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From darkness to light: Comparing Moraga and Anzaldúa in terms of oppression
On the surface, Cherríe Moraga’s essay “La Güera” and Glora Anzaldúa’s piece “La Prieta” appear to be two completely different works. Though both authors were of Latina heritage, they framed their homosexuality in disparate ways as a result of the variances in their lives, including the colors of their skin, their childhood and parents, and the way they were viewed and treated by society. Moraga’s pleasant realm of university education and privileges afforded by her lighter skin stood in stark contrast to the raw, uncomfortable descriptions provided by Anzaldúa’s rather abnormal experiences as a guilt-ridden, dark-skinned Chicana. While Moraga and Anzaldúa did differ in how they communicated the dissimilar stories of their sexualities, however, both suffered from the fact that, no matter your skin color, “lesbianism is a poverty” in western culture (Moraga 29). That concept helped demonstrate the idea that while no one is safe from all forms of oppression, any and all women can come together and battle the forces against them in order to set a powerful social revolution in motion.
Skin color is one of the primary factors influencing the different direction that the lives of the authors took, signifying the racialization of class resulting from societal perceptions of light and dark skin. Moraga, “[b]orn with the features of my Chicana mother, but the skin of my Anglo father… had it made” (28). She was partially discouraged from associating with her Latina heritage by her mother, who scorned her own background to benefit her children. Anzaldúa, on the other hand, found herself living as one of the “wet-backs” and “braceros” whom Moraga’s family derided because her skin was darker. Even her family looked down upon dark skin, with her grandmother inspecting her for dark blotches and her mother insisting she wear her gorra to keep from growing darker (198).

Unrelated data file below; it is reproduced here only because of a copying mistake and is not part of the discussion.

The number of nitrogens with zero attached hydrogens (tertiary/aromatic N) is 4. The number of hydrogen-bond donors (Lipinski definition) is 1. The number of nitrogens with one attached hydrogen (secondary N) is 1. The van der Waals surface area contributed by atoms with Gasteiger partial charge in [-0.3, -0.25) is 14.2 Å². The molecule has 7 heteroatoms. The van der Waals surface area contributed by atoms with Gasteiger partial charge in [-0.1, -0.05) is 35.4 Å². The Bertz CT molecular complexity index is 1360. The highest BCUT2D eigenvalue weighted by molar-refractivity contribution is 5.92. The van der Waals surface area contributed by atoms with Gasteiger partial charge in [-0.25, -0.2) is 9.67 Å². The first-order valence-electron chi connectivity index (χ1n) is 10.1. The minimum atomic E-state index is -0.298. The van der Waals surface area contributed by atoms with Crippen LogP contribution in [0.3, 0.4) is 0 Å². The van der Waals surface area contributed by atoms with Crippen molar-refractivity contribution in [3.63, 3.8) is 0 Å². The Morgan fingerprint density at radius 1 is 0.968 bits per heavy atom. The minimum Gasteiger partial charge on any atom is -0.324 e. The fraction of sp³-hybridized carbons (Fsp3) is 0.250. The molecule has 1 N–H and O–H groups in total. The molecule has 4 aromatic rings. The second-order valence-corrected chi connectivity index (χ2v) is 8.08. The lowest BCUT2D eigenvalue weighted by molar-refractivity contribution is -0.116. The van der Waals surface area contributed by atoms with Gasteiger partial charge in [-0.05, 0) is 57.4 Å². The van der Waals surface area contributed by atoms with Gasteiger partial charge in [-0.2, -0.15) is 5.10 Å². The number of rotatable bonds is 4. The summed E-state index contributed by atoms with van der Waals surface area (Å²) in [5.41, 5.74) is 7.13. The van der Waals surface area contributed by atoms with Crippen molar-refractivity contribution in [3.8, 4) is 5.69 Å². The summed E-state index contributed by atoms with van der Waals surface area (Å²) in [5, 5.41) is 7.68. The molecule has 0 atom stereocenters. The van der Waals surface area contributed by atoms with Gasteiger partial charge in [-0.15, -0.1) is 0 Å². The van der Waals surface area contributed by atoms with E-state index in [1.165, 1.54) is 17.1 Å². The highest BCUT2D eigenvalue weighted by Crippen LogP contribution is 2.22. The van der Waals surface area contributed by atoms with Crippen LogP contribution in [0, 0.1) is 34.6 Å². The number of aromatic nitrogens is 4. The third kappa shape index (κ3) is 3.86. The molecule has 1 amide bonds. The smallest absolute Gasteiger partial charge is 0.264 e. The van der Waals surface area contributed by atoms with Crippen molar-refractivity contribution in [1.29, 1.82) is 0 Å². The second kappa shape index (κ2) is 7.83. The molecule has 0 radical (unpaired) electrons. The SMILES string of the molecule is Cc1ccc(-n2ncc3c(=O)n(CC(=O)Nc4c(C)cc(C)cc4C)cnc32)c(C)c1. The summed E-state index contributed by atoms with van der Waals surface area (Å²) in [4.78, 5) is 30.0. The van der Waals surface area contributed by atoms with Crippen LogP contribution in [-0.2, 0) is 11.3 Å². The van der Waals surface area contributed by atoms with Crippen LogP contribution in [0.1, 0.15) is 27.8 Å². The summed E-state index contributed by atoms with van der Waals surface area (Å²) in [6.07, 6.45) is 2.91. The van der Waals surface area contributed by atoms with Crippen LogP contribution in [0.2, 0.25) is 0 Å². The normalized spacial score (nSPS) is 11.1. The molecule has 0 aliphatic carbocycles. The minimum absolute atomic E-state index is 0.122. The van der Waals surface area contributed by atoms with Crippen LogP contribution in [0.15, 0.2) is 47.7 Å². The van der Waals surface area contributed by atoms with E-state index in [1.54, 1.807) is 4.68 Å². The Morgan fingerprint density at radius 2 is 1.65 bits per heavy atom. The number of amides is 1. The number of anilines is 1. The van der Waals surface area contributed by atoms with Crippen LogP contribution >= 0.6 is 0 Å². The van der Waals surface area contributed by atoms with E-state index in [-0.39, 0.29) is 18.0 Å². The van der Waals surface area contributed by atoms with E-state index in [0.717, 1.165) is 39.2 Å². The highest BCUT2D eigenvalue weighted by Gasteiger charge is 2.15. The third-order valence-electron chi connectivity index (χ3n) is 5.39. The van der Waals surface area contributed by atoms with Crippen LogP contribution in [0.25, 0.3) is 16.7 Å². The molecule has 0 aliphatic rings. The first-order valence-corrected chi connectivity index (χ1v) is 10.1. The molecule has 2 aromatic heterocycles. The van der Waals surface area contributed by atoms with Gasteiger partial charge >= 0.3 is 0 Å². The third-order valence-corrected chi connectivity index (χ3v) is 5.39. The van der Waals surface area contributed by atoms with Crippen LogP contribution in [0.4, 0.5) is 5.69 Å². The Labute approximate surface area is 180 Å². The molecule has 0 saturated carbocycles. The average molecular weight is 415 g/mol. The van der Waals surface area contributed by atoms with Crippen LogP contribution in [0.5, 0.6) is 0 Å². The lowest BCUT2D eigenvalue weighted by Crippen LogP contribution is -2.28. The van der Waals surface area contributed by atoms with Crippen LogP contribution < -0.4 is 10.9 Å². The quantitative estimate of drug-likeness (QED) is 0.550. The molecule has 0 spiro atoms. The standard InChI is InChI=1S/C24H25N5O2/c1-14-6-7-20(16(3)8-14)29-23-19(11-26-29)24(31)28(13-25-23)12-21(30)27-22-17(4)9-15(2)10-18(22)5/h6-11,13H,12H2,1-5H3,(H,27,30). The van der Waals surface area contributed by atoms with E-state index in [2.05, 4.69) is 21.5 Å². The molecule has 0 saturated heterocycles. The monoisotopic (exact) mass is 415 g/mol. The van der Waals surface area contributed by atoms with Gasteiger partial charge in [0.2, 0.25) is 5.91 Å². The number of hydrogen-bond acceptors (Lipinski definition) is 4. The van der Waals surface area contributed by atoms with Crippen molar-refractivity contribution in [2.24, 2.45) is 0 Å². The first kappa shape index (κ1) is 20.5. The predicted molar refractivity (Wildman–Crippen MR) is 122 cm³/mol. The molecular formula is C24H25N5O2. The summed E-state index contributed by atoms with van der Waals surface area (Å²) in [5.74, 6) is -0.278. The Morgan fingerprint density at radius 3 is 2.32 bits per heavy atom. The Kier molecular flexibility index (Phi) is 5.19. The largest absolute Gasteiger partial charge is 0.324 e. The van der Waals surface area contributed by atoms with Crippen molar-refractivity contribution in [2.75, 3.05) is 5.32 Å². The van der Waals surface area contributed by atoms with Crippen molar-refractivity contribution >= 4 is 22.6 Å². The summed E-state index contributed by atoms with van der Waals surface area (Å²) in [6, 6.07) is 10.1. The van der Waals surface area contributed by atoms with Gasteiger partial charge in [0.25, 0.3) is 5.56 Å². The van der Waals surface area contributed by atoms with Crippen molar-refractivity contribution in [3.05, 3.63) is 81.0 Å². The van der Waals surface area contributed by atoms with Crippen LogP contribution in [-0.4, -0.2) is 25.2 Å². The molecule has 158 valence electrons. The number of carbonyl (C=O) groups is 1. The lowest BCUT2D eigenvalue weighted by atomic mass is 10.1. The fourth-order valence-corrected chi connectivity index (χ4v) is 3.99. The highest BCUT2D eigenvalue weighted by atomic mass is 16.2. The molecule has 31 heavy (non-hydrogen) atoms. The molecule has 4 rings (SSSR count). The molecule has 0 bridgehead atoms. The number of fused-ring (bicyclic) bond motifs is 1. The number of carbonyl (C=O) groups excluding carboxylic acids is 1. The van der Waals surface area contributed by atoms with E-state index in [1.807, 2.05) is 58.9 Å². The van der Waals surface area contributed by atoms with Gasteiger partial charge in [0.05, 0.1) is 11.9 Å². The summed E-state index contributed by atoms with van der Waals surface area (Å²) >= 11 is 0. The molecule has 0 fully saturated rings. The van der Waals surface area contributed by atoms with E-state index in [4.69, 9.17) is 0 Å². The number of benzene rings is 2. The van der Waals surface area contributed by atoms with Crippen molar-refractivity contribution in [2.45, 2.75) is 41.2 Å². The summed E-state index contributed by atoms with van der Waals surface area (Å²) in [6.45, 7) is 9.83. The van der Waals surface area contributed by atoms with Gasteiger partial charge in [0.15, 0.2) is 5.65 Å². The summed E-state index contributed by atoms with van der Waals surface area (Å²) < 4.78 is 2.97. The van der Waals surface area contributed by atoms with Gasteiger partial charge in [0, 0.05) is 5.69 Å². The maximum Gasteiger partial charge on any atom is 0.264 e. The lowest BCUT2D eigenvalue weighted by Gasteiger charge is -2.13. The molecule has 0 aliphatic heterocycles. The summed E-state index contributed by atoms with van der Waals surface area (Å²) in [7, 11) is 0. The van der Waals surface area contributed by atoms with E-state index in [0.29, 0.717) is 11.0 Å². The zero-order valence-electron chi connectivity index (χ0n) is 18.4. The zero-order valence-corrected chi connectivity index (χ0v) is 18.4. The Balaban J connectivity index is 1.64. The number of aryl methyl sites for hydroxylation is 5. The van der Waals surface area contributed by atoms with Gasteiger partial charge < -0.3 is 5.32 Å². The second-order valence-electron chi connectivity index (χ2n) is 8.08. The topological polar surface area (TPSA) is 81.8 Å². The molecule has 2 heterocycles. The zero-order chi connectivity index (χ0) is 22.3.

The educations that Moraga and Anzaldúa received likely differed due in part to their skin. Though Moraga knew of the trials her mother experienced as a Chicana, she saw them not as reasons to appreciate her higher education and easier life, but rather as chances to be proud. In fact, she was so unfamiliar with her Mexican culture as a result of being “anglocized” that her lesbianism was actually the avenue that allowed her to understand how closely she was connected with her Chicana mother, and the ways that people of color can be oppressed; it was the only part of her identity that really caused her to be subjugated in society. Whereas Moraga found satisfaction in the education she received, Anzaldúa was exposed through the books she read since her childhood to the stereotypes and prejudice she encountered later in her life.
While Moraga fit comfortably into “a white-dominated world” (33), Anzaldúa felt rather “queer” in the majority of her experiences. She worked in the fields for much of her adolescence, and the culture of farm and ranch life encouraged her to wear men’s clothes and to grow resilient and aggressive, and to be a “’machona – india ladina’ (masculine – wild Indian)” who “did not act like a nice little Chicanita is supposed to act” (201). This may have been a result of her father’s death; she so admired her “strong, good, beautiful god-like father” (200) that she may have wanted to help her mother and fill her father’s position as the “ultimate authority in the family,” as Mexican culture reinforces patriarchy and machismo as the ideology (López 254). From her minority standpoint, she saw the advantages of acting masculine and the power it bestowed, and so she turned her back on femininity for practicality and duty.